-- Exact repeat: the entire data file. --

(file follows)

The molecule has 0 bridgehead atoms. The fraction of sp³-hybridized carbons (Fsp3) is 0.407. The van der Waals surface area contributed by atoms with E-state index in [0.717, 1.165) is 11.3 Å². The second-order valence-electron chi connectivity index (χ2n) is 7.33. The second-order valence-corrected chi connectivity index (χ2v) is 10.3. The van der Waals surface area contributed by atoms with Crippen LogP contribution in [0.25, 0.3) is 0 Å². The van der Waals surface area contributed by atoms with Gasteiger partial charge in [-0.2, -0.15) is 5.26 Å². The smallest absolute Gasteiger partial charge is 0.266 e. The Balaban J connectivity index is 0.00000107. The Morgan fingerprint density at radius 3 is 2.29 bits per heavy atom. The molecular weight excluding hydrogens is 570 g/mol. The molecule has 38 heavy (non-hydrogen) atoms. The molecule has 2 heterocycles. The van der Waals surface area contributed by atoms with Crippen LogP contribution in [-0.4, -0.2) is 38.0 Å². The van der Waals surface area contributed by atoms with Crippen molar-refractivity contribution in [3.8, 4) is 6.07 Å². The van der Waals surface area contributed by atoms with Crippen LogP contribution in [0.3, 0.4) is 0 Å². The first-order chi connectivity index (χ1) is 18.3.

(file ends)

The molecule has 0 bridgehead atoms. The fraction of sp³-hybridized carbons (Fsp3) is 0.407. The van der Waals surface area contributed by atoms with E-state index in [0.717, 1.165) is 11.3 Å². The second-order valence-electron chi connectivity index (χ2n) is 7.33. The second-order valence-corrected chi connectivity index (χ2v) is 10.3. The van der Waals surface area contributed by atoms with Crippen LogP contribution in [0.25, 0.3) is 0 Å². The van der Waals surface area contributed by atoms with Gasteiger partial charge in [-0.2, -0.15) is 5.26 Å². The smallest absolute Gasteiger partial charge is 0.266 e. The Balaban J connectivity index is 0.00000107. The Morgan fingerprint density at radius 3 is 2.29 bits per heavy atom. The molecular weight excluding hydrogens is 570 g/mol. The molecule has 38 heavy (non-hydrogen) atoms. The molecule has 2 heterocycles. The van der Waals surface area contributed by atoms with Crippen LogP contribution in [-0.4, -0.2) is 38.0 Å². The van der Waals surface area contributed by atoms with Crippen molar-refractivity contribution in [3.8, 4) is 6.07 Å². The van der Waals surface area contributed by atoms with Crippen LogP contribution in [0.3, 0.4) is 0 Å². The first-order chi connectivity index (χ1) is 18.3.